, Ulysses S. Grant
Ulysses S. Grant
Ulysses S. Grant was the 18th President of the United States as well as military commander during the Civil War and post-war Reconstruction periods. Under Grant's command, the Union Army defeated the Confederate military and ended the Confederate States of America...

, James Longstreet
James Longstreet
James Longstreet was one of the foremost Confederate generals of the American Civil War and the principal subordinate to General Robert E. Lee, who called him his "Old War Horse." He served under Lee as a corps commander for many of the famous battles fought by the Army of Northern Virginia in the...

, and Thomas "Stonewall" Jackson. The city was defended by Mexican General Juan Morales with 3,400 men. Mortars
Mortar (weapon)
A mortar is an indirect fire weapon that fires explosive projectiles known as bombs at low velocities, short ranges, and high-arcing ballistic trajectories. It is typically muzzle-loading and has a barrel length less than 15 times its caliber....

 and naval guns under Commodore Matthew C. Perry were used to reduce the city walls and harass defenders. The city replied the best it could with its own artillery. The effect of the extended barrage destroyed the will of the Mexican side to fight against a numerically superior force, and they surrendered the city after 12 days under siege. U.S. troops suffered 80 casualties, while the Mexican side had around 180 killed and wounded, about half of whom were civilian. During the siege, the U.S. side began to fall victim to yellow fever
Yellow fever
Yellow fever is an acute viral hemorrhagic disease. The virus is a 40 to 50 nm enveloped RNA virus with positive sense of the Flaviviridae family....

.

Advance on Puebla


Scott then marched westward toward Mexico City with 8,500 healthy troops, while Santa Anna set up a defensive position in a canyon around the main road at the halfway mark to Mexico City, near the hamlet of Cerro Gordo
Battle of Cerro Gordo
The Battle of Cerro Gordo, or Battle of Sierra Gordo, in the Mexican-American War saw Winfield Scott's United States troops flank and drive Santa Anna's larger Mexican army from a strong defensive position.-Battle:...

. Santa Anna had entrenched with 12,000 troops and artillery that were trained on the road, along which he expected Scott to appear. However, Scott had sent 2,600 mounted dragoons ahead, and the Mexican artillery prematurely fired on them and revealed their positions. Instead of taking the main road, Scott's troops trekked through the rough terrain to the north, setting up his artillery on the high ground and quietly flanking the Mexicans. Although by then aware of the positions of U.S. troops, Santa Anna and his troops were unprepared for the onslaught that followed. The Mexican army was routed. The U.S. Army suffered 400 casualties, while the Mexicans suffered over 1,000 casualties and 3,000 were taken prisoner. In August 1847, Captain Kirby Smith, of Scott's 3rd Infantry, reflected on the resistance of the Mexican army:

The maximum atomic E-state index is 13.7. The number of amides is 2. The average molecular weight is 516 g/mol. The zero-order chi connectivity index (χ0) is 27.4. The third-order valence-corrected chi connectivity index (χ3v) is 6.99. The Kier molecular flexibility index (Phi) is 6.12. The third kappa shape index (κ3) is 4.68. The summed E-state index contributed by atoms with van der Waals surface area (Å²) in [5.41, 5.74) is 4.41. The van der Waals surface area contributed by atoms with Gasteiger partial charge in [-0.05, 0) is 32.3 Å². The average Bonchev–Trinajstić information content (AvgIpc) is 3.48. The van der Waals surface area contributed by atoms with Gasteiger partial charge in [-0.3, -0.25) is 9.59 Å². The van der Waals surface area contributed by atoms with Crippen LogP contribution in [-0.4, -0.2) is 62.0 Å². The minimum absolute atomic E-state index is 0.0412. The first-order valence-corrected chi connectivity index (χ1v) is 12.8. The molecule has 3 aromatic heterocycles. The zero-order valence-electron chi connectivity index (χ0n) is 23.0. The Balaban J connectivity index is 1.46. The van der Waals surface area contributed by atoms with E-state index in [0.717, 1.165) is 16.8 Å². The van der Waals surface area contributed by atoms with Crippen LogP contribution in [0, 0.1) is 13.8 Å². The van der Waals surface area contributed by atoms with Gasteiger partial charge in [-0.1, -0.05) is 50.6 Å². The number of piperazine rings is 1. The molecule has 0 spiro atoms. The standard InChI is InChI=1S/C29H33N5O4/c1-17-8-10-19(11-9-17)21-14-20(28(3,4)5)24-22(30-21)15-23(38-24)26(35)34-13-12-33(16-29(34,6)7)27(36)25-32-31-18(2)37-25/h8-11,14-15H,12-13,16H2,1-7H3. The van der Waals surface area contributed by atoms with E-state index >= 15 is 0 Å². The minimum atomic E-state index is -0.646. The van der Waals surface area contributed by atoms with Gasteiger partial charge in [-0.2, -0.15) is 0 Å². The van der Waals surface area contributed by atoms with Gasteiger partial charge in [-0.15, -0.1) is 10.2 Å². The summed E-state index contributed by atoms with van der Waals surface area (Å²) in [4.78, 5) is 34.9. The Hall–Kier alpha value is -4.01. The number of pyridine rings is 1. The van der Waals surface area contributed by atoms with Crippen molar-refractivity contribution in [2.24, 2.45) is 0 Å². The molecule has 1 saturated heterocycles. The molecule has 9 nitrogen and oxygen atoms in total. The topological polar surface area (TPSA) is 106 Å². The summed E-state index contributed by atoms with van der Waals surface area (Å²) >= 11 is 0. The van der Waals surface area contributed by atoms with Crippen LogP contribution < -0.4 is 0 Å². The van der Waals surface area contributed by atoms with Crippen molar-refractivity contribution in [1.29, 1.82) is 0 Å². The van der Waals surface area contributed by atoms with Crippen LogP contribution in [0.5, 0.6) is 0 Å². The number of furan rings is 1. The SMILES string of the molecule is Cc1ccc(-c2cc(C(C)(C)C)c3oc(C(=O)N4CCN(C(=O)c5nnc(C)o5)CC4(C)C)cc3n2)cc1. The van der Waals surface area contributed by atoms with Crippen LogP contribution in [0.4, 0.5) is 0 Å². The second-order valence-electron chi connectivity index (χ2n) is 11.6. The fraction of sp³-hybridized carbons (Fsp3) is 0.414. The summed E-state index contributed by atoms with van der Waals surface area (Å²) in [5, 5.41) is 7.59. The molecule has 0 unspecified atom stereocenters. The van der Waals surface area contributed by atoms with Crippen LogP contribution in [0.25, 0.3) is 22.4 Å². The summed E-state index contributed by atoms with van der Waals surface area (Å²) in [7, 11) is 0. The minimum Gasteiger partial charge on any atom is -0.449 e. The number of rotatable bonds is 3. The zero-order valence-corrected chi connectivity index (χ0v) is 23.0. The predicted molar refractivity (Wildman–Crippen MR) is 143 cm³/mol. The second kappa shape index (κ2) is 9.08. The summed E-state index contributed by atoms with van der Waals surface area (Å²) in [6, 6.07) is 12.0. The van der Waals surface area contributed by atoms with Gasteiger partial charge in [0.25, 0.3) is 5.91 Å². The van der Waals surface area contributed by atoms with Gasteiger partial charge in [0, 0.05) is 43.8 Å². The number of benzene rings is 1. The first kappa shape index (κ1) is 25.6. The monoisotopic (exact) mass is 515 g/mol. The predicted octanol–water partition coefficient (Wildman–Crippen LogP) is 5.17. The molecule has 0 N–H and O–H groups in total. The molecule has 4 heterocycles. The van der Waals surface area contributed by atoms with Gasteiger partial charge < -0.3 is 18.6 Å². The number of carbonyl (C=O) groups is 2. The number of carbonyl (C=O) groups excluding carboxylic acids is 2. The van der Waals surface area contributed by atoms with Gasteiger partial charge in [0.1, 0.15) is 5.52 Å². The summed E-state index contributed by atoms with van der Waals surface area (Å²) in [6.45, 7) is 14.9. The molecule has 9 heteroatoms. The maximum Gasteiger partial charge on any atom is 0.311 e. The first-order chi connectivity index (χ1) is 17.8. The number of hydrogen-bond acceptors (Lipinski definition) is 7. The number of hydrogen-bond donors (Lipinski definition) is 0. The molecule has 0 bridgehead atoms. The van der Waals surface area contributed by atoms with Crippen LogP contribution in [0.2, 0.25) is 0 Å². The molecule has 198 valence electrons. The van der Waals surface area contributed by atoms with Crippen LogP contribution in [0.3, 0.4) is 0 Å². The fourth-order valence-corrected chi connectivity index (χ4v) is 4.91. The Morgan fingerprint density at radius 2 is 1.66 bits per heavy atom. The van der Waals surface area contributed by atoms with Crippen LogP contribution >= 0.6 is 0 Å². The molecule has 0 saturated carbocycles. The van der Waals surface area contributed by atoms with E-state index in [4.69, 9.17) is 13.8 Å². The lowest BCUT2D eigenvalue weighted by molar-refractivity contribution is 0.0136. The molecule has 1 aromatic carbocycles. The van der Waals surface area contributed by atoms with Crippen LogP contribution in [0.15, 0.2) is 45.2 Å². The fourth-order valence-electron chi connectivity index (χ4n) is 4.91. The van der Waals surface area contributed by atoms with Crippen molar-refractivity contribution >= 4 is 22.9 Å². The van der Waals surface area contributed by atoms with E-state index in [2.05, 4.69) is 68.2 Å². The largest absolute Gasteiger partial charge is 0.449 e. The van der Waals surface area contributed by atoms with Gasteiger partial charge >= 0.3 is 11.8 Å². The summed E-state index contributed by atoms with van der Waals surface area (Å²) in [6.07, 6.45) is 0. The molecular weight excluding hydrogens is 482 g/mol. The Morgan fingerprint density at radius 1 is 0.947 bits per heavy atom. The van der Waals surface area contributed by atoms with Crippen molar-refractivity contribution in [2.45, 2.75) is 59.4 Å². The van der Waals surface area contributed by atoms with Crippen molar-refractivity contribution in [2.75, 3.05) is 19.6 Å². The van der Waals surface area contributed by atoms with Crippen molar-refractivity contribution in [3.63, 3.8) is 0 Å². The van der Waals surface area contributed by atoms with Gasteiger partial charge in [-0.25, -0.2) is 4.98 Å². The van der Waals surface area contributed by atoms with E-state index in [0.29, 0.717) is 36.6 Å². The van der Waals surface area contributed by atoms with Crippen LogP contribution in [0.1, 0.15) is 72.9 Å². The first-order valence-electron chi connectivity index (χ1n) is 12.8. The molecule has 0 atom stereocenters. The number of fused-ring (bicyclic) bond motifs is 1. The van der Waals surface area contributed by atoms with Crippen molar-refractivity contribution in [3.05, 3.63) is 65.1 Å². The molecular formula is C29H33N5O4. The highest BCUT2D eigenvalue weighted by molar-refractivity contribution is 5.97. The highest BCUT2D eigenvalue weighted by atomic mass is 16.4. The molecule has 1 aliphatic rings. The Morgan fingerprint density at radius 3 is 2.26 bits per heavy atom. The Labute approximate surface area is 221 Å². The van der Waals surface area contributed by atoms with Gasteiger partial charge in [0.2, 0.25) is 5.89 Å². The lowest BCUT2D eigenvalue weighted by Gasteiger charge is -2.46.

Pause at Puebla


In May, Scott pushed on to Puebla
Puebla, Puebla
The city and municipality of Puebla is the capital of the state of Puebla, and one of the five most important colonial cities in Mexico. Being a planned city, it is located to the east of Mexico City and west of Mexico's main port, Veracruz, on the main route between the two.The city was founded...

, the second largest city in Mexico. Because of the citizens' hostility to Santa Anna, the city capitulated without resistance on May 1. During the following months Scott gathered supplies and reinforcements at Puebla and sent back units whose enlistments had expired. Scott also made strong efforts to keep his troops disciplined and treat the Mexican people under occupation justly, so as to prevent a popular rising against his army.

Advance on Mexico City and its capture


With guerrillas harassing his line of communications back to Vera Cruz, Scott decided not to weaken his army to defend it but, leaving only a garrison at Puebla to protect the sick and injured recovering there, advanced on Mexico City on August 7, with his remaining force. The capital was laid open in a series of battles around the right flank of the city defenses, culminating in the Battle of Chapultepec
Battle of Chapultepec
The Battle of Chapultepec, in September 1847, was a United States victory over Mexican forces holding Chapultepec Castle west of Mexico City during the Mexican-American War.-Background:On September 13, 1847, in the costly Battle of Molino del Rey, U.S...

. With the subsequent storming of the city gates, the capital was occupied. Winfield Scott
Winfield Scott
Winfield Scott was a United States Army general, and unsuccessful presidential candidate of the Whig Party in 1852....

 became an American national hero after his victories in this campaign of the Mexican–American War, and later became military governor of occupied Mexico City
Mexico City
Mexico City is the Federal District , capital of Mexico and seat of the federal powers of the Mexican Union. It is a federal entity within Mexico which is not part of any one of the 31 Mexican states but belongs to the federation as a whole...

.

Santa Anna's last campaign


In late September 1847, Santa Anna made one last attempt to defeat the Americans, by cutting them off from the coast. General Joaquín Rea
Joaquín Rea
Joaquín Rea Mexican general in the Mexican American War.Geneal Rea led guerrilla forces of the Light Corps in harassing American convoys on the National Road between Vera Cruz and Puebla from May 1847...